Mineral Composition – By knowing the mineral composition of your soil, you can predict its ability to retain plant nutrients. The mineral composition of a soil is determined by the source rock, climate, and various biological and chemical processes that have taken place in that area of land over the years.

When referring to a soil’s mineral nutrient content, there is a wide gap between the total amount of mineral nutrients that are present in your soil, and how available they are to plants. In fact, only a small fraction of the minerals found in your soil become available to your plants.

Applying fertilizers and soil amendments is the key element in enhancing and preserving the mineral content of your soil, which means a proper fertilizing program is one of the most important factors influencing your soil fertility.

Soil pH – Maintaining your soil’s pH levels is important when it comes to maintaining proper soil fertility, as the pH levels have a big impact on the nutrient availability in your soil. A pH range of 5.5-7 is considered adequate for most plants, and is obtainable through the use of a balanced fertilization program and the addition of products designed to either raise or lower the pH.

Soil Texture – The different sizes of mineral particles that make up a soil give it its structure, making it either sand, silt or clay, for example. In comparison to sandy soils, clay soils are capable of retaining more nutrients, meaning they act as a bigger nutrient reservoir for your plants.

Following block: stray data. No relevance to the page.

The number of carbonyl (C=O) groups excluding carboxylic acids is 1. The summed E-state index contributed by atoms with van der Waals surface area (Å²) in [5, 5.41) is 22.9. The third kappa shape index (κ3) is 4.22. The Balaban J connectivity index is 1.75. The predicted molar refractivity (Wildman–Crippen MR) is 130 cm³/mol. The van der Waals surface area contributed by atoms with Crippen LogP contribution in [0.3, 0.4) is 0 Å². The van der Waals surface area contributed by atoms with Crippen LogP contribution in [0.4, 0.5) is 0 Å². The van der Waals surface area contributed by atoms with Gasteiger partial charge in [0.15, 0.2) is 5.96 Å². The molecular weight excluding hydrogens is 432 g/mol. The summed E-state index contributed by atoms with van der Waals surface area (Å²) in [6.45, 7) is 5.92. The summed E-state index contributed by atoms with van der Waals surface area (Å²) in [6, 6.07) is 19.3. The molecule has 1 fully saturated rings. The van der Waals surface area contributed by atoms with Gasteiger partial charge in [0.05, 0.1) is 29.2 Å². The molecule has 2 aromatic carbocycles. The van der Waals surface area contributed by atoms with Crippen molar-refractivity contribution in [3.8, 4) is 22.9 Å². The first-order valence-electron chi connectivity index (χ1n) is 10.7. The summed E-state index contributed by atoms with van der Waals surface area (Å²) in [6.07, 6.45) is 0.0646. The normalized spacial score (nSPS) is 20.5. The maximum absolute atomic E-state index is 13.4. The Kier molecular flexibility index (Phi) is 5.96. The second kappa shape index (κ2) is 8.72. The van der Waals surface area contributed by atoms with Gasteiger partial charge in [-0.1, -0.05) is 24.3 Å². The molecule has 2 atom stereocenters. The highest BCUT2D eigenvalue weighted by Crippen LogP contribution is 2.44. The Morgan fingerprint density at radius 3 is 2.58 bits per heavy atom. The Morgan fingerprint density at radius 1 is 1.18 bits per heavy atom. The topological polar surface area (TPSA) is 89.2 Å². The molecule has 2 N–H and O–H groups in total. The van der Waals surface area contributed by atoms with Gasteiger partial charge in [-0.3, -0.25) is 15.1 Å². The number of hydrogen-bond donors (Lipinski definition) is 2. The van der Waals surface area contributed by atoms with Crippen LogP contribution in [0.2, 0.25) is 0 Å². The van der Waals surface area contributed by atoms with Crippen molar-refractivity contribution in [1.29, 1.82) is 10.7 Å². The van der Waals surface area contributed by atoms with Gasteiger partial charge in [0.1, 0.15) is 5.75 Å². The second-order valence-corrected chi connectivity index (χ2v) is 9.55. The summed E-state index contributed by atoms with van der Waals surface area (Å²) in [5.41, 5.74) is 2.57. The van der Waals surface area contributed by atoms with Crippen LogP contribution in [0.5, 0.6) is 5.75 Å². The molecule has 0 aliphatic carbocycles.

Soils Cation Exchange Capacity – The cation exchange capacity (CEC) of your soil can be used as an indication of soil fertility. A higher CEC means your soil has a higher capacity to hold nutrients. Clay soils will have a higher CEC than sandy soils and are usually more fertile.

Organic Matter – The organic matter of your soil, which makes up only a small percentage of it, is considered to be a source of nitrogen and phosphorus, which can be mineralized and become available for plant uptake. The organic matter of a soil also increases soil fertility, as it improves soil structure while increasing the CEC.

Maintaining a fertile soil has everything to do with correct nutrient management. Inadequate use of fertilizers has negative effects on soil fertility. Over-using fertilizers is not only costly, but also creates soil-health problems. Mineral salts that are not used by the crop accumulate and affect future crops grown in that soil.

On the other hand, without the application of a sufficient amount of fertilizers, soils that were once fertile will gradually become depleted of nutrients. When and if this happens, any crops planted there in the future won’t be able to reach their potential yields, and your profits will suffer.

When it comes to applying fertilizers, the strengths, specific nutrients and dosages need to be correlated with your target yield, and preferably be customized according to the growing stage of the crop. This means that monitoring the nutrient content of your soil is extremely important so that adjustments can be made throughout the growth cycle.

Soil and plant tissue analysis are helpful ways you can keep track of the fertility status of your soil. To achieve high yields and maintain soil fertility for years to come, an appropriate fertilizing program should be established.